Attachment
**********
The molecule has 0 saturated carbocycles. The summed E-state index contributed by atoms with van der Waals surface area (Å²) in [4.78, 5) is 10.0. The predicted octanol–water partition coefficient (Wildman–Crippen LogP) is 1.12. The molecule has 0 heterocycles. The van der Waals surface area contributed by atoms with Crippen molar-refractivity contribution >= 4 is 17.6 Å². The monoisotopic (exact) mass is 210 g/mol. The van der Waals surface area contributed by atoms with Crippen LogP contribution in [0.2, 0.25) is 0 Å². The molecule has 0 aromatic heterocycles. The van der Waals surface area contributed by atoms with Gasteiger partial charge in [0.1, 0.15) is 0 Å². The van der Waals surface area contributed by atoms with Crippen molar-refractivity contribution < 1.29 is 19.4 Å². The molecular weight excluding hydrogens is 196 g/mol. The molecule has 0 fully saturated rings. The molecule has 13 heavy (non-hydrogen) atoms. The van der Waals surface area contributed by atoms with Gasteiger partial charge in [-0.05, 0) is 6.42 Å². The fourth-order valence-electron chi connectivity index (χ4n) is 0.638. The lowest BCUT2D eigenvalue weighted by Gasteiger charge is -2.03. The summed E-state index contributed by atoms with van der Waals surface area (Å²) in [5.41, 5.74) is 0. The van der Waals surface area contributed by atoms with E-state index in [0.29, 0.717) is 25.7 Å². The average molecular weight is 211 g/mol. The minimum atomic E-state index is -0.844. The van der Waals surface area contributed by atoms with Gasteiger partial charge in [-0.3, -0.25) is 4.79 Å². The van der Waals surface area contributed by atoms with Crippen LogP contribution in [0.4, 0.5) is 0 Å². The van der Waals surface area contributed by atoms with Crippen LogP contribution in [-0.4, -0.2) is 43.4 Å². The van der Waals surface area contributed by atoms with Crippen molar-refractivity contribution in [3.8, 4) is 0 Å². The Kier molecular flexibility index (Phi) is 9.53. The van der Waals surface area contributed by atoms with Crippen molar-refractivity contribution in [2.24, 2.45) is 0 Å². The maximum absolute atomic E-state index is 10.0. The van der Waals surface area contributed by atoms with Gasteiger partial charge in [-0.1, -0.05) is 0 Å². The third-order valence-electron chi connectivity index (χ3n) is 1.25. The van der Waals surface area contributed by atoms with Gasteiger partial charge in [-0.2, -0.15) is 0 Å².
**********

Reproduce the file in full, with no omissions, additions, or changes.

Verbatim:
The molecule has 0 saturated carbocycles. The summed E-state index contributed by atoms with van der Waals surface area (Å²) in [4.78, 5) is 10.0. The predicted octanol–water partition coefficient (Wildman–Crippen LogP) is 1.12. The molecule has 0 heterocycles. The van der Waals surface area contributed by atoms with Crippen molar-refractivity contribution >= 4 is 17.6 Å². The monoisotopic (exact) mass is 210 g/mol. The van der Waals surface area contributed by atoms with Crippen LogP contribution in [0.2, 0.25) is 0 Å². The molecule has 0 aromatic heterocycles. The van der Waals surface area contributed by atoms with Gasteiger partial charge in [0.1, 0.15) is 0 Å². The van der Waals surface area contributed by atoms with Crippen molar-refractivity contribution < 1.29 is 19.4 Å². The molecular weight excluding hydrogens is 196 g/mol. The molecule has 0 fully saturated rings. The molecule has 13 heavy (non-hydrogen) atoms. The van der Waals surface area contributed by atoms with Gasteiger partial charge in [-0.05, 0) is 6.42 Å². The fourth-order valence-electron chi connectivity index (χ4n) is 0.638. The lowest BCUT2D eigenvalue weighted by Gasteiger charge is -2.03. The summed E-state index contributed by atoms with van der Waals surface area (Å²) in [5.41, 5.74) is 0. The van der Waals surface area contributed by atoms with E-state index in [0.29, 0.717) is 25.7 Å². The average molecular weight is 211 g/mol. The minimum atomic E-state index is -0.844. The van der Waals surface area contributed by atoms with Gasteiger partial charge in [-0.3, -0.25) is 4.79 Å². The van der Waals surface area contributed by atoms with Crippen LogP contribution in [0.4, 0.5) is 0 Å². The van der Waals surface area contributed by atoms with Crippen LogP contribution in [-0.4, -0.2) is 43.4 Å². The van der Waals surface area contributed by atoms with Crippen molar-refractivity contribution in [3.8, 4) is 0 Å². The Kier molecular flexibility index (Phi) is 9.53. The van der Waals surface area contributed by atoms with Crippen molar-refractivity contribution in [2.24, 2.45) is 0 Å². The maximum absolute atomic E-state index is 10.0. The van der Waals surface area contributed by atoms with Gasteiger partial charge in [-0.1, -0.05) is 0 Å². The third-order valence-electron chi connectivity index (χ3n) is 1.25. The van der Waals surface area contributed by atoms with Gasteiger partial charge in [-0.2, -0.15) is 0 Å².